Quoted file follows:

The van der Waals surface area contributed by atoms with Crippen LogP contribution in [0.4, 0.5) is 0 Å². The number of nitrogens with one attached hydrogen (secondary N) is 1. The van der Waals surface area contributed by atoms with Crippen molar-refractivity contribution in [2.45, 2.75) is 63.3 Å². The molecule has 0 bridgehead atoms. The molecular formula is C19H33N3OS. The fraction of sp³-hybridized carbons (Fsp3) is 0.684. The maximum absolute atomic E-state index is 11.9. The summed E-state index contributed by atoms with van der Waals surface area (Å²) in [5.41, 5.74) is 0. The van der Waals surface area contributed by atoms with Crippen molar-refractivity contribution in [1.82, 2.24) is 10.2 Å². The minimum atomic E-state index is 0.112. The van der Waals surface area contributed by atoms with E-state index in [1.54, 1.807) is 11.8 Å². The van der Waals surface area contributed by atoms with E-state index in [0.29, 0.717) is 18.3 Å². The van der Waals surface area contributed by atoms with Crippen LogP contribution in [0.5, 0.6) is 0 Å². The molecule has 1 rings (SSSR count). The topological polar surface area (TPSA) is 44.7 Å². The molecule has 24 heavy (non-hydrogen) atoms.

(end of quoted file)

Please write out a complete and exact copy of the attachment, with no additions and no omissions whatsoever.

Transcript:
The van der Waals surface area contributed by atoms with Crippen LogP contribution in [0.4, 0.5) is 0 Å². The number of nitrogens with one attached hydrogen (secondary N) is 1. The van der Waals surface area contributed by atoms with Crippen molar-refractivity contribution in [2.45, 2.75) is 63.3 Å². The molecule has 0 bridgehead atoms. The molecular formula is C19H33N3OS. The fraction of sp³-hybridized carbons (Fsp3) is 0.684. The maximum absolute atomic E-state index is 11.9. The summed E-state index contributed by atoms with van der Waals surface area (Å²) in [5.41, 5.74) is 0. The van der Waals surface area contributed by atoms with Crippen molar-refractivity contribution in [1.82, 2.24) is 10.2 Å². The minimum atomic E-state index is 0.112. The van der Waals surface area contributed by atoms with E-state index in [1.54, 1.807) is 11.8 Å². The van der Waals surface area contributed by atoms with E-state index in [0.29, 0.717) is 18.3 Å². The van der Waals surface area contributed by atoms with Crippen LogP contribution in [0.5, 0.6) is 0 Å². The molecule has 1 rings (SSSR count). The topological polar surface area (TPSA) is 44.7 Å². The molecule has 24 heavy (non-hydrogen) atoms.